25 Oct October Reflection – Michael McFarland SJ


Reflections on Rome


We have just returned from our Colloquium in Rome and are still savoring the many rich experiences we had during that packed week.  The Colloquium is always one of our most important initiatives, because it gives the participants an immediate and personal experience of the institutions we support, particularly their faculty, students and programs, leading to a depth of knowledge and insight that is not available any other way.  I have shared a fuller account of the experience elsewhere; here I will just highlight a couple of key observations.

As always we were very impressed with the quality of the faculty and the students.  The Gregorian alone has over 300 faculty, half of them full-time.  They bring expertise in a wide variety of fields, including systematic and fundamental theology, moral theology, Scriptural studies, missiology (evangelization), canon law, spirituality, philosophy, communications, interreligious studies, especially Judaism and Islam, church history and culture, psychology and other social sciences, and leadership and management.  The Biblical Institute is smaller and more specialized, offering all the tools necessary to understand and interpret Sacred Scripture.  This includes not only the Biblical languages of Greek, Hebrew and Aramaic, but also the ancient languages that influenced the Bible, including Assyrian, Syriac, Akkadian, and Ugaritic.  Other faculty there are experts in the history and analysis of the texts, while others specialize in archaeology, especially through their center in Jerusalem.  At the Orientale, there are faculty who are experts in the history, culture, liturgy, language, and law of all the dozens of Eastern Churches, both Catholic and Orthodox.  These faculty across all the institutions are first-rate scholars as well as dedicated teachers, in many cases among the best in their fields.  It is always fascinating to hear about the range, depth and creativity of their research.  It is not just for its own sake either.  It is meant to serve the Church by deepening our understanding of the faith and its sources and helping us put it into practice.  Many faculty members also contribute by serving on commissions and consulting for various offices in the Vatican and other Church bodies.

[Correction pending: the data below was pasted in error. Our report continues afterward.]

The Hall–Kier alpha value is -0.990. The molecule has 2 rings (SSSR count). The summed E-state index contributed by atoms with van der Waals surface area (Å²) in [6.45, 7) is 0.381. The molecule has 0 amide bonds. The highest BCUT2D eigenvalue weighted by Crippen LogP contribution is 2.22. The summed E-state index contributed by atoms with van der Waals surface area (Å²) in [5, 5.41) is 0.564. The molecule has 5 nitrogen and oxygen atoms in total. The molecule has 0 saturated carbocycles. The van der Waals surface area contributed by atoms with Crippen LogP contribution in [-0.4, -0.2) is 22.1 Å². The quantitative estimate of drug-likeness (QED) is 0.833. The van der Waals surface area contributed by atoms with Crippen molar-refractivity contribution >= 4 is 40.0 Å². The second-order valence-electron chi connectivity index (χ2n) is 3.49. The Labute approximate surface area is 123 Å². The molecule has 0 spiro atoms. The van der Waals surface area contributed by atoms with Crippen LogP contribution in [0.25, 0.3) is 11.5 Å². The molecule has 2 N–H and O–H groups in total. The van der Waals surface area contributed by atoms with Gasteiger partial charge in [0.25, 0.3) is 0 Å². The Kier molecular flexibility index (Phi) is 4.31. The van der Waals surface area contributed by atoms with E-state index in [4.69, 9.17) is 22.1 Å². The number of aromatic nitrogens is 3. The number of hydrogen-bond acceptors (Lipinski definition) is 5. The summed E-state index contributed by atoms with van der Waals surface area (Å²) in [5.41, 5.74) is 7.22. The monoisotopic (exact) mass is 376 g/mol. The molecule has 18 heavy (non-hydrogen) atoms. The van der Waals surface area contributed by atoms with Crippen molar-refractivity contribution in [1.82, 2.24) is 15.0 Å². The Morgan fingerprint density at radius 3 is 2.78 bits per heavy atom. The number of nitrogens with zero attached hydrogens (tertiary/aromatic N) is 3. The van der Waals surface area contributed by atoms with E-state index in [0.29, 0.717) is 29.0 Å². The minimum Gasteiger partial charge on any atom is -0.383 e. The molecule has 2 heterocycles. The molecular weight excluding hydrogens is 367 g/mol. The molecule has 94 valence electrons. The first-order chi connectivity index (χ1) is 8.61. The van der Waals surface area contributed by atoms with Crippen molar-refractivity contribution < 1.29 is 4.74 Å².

The faculty set high standards for the students, expecting them to think critically about the material, make it their own, and be able to articulate their understanding in a coherent and meaningful way.  At the same time, they take a personal interest in the students, are always available to them, and go out of their way to help them with whatever needs they have.  The Gregorian, the Biblicum and the Orientale are known to be the best in their fields, so they draw the best students from all over the world, those who want a rigorous, in-depth education at the heart of the Church.  Beyond their intelligence and dedication, the students are notable for their leadership qualities.  They are doers; and they have big dreams for how they want to serve their communities.  Many come from poor communities beset by deep social problems such as hunger, unemployment, human trafficking, poor health care, and environmental degradation; and they are preparing to go back and tackle those problems, often working within their local churches.  Others come from areas riven by religious and cultural conflict and want to help bring peace through dialogue and reconciliation.  Still others come from places where Christianity is marginalized, either because it is relatively unknown or because it has been lost through secularization; they are studying evangelization in order to be able to share effectively the faith they love.  Many others are preparing to serve in more traditional roles as pastors, teachers, spiritual formators, lawyers and administrators, all of which are badly needed in the Church today.  Whatever their plans, the students’ talent, dedication and commitment to serving their people in the Church gives us great hope for the future, a precious gift in itself.

Michael C McFarland, SJ
President, Gregorian University Foundation